America’s banking sector is an integral part of the nation’s economy. Companies of all shapes and sizes, across diverse communities, rely on the financing banks provide to start, run, and grow their businesses. However, federal banking regulators in Washington, D.C. may soon increase bank capital requirements that could harm businesses and by extension the American economy.
These policy changes, known as “final Basel III” or “Basel III endgame,“ were developed in 2017 by the Basel Committee on Banking Supervision (BCBS) — a standard-setting body made up of bank regulators from around the globe. These standards could do significant harm to main street businesses and the U.S. economy if banking regulators fail to make some major changes when implementing the capital requirement.
Understanding capital requirements:
America’s banks are overseen by an alphabet soup of federal regulators each with distinct but interrelated responsibilities, including setting rules requiring banks to hold a certain amount of capital as a means of protecting against losses on loans and investments.
Here, “capital” primarily means shareholder equity and financial assets that fund lending and can be used to absorb losses.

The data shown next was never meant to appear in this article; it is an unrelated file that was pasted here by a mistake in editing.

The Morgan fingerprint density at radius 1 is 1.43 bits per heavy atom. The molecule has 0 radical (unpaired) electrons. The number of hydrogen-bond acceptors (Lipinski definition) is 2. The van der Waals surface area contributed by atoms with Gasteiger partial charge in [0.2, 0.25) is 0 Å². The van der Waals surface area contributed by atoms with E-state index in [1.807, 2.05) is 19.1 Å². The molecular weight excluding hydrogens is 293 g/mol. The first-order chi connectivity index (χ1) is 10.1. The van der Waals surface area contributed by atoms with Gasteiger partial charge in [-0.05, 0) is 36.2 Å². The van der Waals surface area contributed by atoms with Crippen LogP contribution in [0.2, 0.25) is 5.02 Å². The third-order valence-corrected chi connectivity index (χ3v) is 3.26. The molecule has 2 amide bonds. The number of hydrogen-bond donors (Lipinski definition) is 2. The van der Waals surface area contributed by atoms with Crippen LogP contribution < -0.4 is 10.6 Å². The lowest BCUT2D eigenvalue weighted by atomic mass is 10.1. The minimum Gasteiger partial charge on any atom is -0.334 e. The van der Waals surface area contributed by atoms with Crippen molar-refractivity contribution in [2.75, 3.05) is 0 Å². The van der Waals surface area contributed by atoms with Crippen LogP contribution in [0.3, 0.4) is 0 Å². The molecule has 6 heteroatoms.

This capital serves as a buffer to help prevent banks from failing but comes with significant costs to banks, and by extension to their customers.
How businesses bear the cost: When capital requirements for banks are increased, they are forced to choose between offering less financing to customers or offering it a higher cost. As a whole, increasing capital requirements makes it more expensive for banks to provide financing to corporations, main street business, and consumers.
Research from the Basel Committee on Banking Supervision – the body that devised the new capital standards – has shown that more stringent bank regulations make bank credit more expensive for borrowers. In addition, for every percentage point increase in capital requirements, there is an associated increase of up to 13 basis points in loan spreads. Last month, the Wall Street Journal reported that large banks may be required to increase their capital by more than 20 percent.